Library board ‘fiscally conservative’

Deborah Mercer, library board president
    The board of trustees of the Lambertville Public Library holds meetings at 7:30 p.m. the second Tuesday of every month in the community room.
   By law, the meetings have been and will continue to be open to the public.
   Matters concerning library governance are discussed openly. In the interim, patrons and members of the public may also direct comments or questions regarding daily operations of the library to the director.
   The annual allocation of funds to the library includes, but is not limited, to state aid and a sum raised as part of property taxes, which are assessed and collected by the city.
   In anticipation of the allocation prescribed by law, the director prepares the annual operating budget for the library for review and approval by the board. The overall budget includes costs for personnel and other operating expenses such as books, programming and information technology.
   In addition, the city charges the library for insurance, maintenance and utilities.
   Historically, the board members have been fiscally conservative. Major purchases such as painting, carpeting and computer equipment have been made incrementally and not on a grand scale. That practice will continue.
   Until several years ago, there was no library surplus since property values were lower than in recent years. When housing values increased, the library’s annual allocation increased.
   To ensure complete and timely payments to libraries, municipalities are now required to transfer the entire annual allocation on a quarterly basis.
   While the board intends to continue the tradition of being conservative in fiscal matters, the board is making a concerted effort to work with the mayor and council to identify reasonable costs to be charged by the city and borne by the library.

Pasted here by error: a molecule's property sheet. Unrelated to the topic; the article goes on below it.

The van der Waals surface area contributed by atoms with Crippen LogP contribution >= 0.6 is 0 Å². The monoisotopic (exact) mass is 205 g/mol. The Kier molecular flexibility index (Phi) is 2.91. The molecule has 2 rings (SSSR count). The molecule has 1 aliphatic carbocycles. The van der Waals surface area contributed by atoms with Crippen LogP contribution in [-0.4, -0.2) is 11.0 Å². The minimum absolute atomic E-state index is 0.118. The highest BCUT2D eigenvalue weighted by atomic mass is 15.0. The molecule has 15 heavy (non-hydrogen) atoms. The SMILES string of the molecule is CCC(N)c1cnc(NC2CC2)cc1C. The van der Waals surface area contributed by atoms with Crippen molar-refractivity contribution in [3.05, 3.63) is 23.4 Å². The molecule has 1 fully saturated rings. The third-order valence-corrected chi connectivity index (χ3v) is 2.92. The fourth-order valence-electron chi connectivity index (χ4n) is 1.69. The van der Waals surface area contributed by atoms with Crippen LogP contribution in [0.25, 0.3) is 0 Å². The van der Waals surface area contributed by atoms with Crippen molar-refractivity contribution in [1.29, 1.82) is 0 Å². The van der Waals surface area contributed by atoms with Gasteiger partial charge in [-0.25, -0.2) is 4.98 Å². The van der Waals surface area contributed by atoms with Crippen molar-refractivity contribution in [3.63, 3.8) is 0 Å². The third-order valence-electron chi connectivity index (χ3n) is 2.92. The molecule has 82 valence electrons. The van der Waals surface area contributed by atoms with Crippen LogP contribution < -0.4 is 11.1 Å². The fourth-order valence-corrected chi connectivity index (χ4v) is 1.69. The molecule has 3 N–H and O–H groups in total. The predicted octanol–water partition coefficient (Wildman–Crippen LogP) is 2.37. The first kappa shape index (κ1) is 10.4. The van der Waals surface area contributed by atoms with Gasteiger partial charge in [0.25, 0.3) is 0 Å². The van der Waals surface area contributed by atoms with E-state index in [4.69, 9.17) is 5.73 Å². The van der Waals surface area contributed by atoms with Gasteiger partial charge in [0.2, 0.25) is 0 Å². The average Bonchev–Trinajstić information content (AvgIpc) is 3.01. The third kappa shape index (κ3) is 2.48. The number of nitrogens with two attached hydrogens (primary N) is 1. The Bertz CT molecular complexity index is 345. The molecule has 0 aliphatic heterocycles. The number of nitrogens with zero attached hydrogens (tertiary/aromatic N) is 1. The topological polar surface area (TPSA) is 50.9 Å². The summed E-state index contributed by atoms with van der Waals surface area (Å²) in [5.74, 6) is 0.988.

Board members have identified a number of options, which are under consideration by the city. In addition, the board has offered to return a portion of the current surplus by exercising the option, which is now available under the new Moriarty Bill.
   The board has worked in good faith with the mayor and council to preserve this wonderful public resource that we can walk to and which is well- used by and the pride of many Lambertville residents.
   If the referendum passes, the city will be required to join the county library. This will cost all Lambertville taxpayers approximately $90 per year more in taxes, whether or not they use library services.
   Right now, residents push strollers, ride bikes and walk to the library. They don’t need to spend money on gas or own a car or find a ride.
   We are pleased that our mayor has said that he wants to keep the library in Lambertville. We will make every effort to work within regulations to find reasonable ways to pay the library’s share for services and transfer a portion of surplus funds to the city.
   While we are excited about the many recent enhancements to the book collection, online catalog, computer access and the renowned programming, we continue to be open to constructive suggestions.
Deborah Mercer
board of trustees
Lambertville Public Library